Democrats, including Pelosi, selectively quoted from Trump’s speech on Jan. 6 in which the president said that “we fight like hell” in regards to his team’s legal battle to challenge the legitimacy of the election in several states.
“I think one of our great achievements will be election security because nobody until I came along, had any idea how corrupt our elections were,” the president said, before noting that others would not have taken a stand. “We fight like hell and if you don’t fight like hell, you’re not going to have a country anymore.”
The impeachment follows an unprecedented wave of censorship against the president by U.S. social media giants. Facebook, Twitter, and Google had all banned Trump from their platforms as of Jan. 13.
“It’s not about impeachment anymore. It’s about canceling the president and anyone that disagrees with them,” Rep. Jim Jordan (R-Ohio) said.
Published at epochtimes .com. Reprinted here for educational purposes only. May not be reproduced on other websites without permission from The Epoch Times.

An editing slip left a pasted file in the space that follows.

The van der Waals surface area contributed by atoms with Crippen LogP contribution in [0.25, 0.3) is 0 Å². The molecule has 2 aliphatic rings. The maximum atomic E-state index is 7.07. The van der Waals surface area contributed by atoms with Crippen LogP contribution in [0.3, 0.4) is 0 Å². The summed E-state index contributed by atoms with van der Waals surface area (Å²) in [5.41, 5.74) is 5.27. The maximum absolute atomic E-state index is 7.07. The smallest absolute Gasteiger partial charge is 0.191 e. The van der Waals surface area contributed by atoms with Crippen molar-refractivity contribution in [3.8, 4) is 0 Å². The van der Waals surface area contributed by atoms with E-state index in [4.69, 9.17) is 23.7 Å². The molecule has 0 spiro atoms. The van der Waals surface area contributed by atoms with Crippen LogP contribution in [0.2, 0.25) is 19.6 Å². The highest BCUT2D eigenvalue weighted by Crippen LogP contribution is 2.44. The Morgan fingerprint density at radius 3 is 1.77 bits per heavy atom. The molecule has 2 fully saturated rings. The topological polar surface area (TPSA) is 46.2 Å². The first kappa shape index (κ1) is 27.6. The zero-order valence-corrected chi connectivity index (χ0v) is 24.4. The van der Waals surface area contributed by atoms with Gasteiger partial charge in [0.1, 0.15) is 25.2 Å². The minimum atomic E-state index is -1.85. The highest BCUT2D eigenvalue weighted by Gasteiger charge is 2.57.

NOTE: Before answering the following questions, read the info under “Background” and check out the “Resources” below.
1. The first paragraph of a news article should answer the questions who, what, where and when. List the who, what, where and when of this news item. (NOTE: The remainder of a news article provides details on the why and/or how.)
2. For what reason have the Democrats in the U.S. House (joined by 10 Republicans) voted to impeach President Trump?
3. What consequences does an elected official who is impeached face?
4. a) For what two reasons did Republicans oppose the rushed impeachment proceedings?
b) How did Democrats defend cutting the proceedings short to vote?
c) What did Democratic Speaker of the House Nancy Pelosi allege about the president?
d) What is your reaction to Republican opposition?
e) What is your reaction to Speaker Pelosi’s allegation?
5. Re-read paragraph 11. What is your reaction to this information?
6. a) Define impeach, incite, insurrection, due process and “clear and present danger” as used in the article.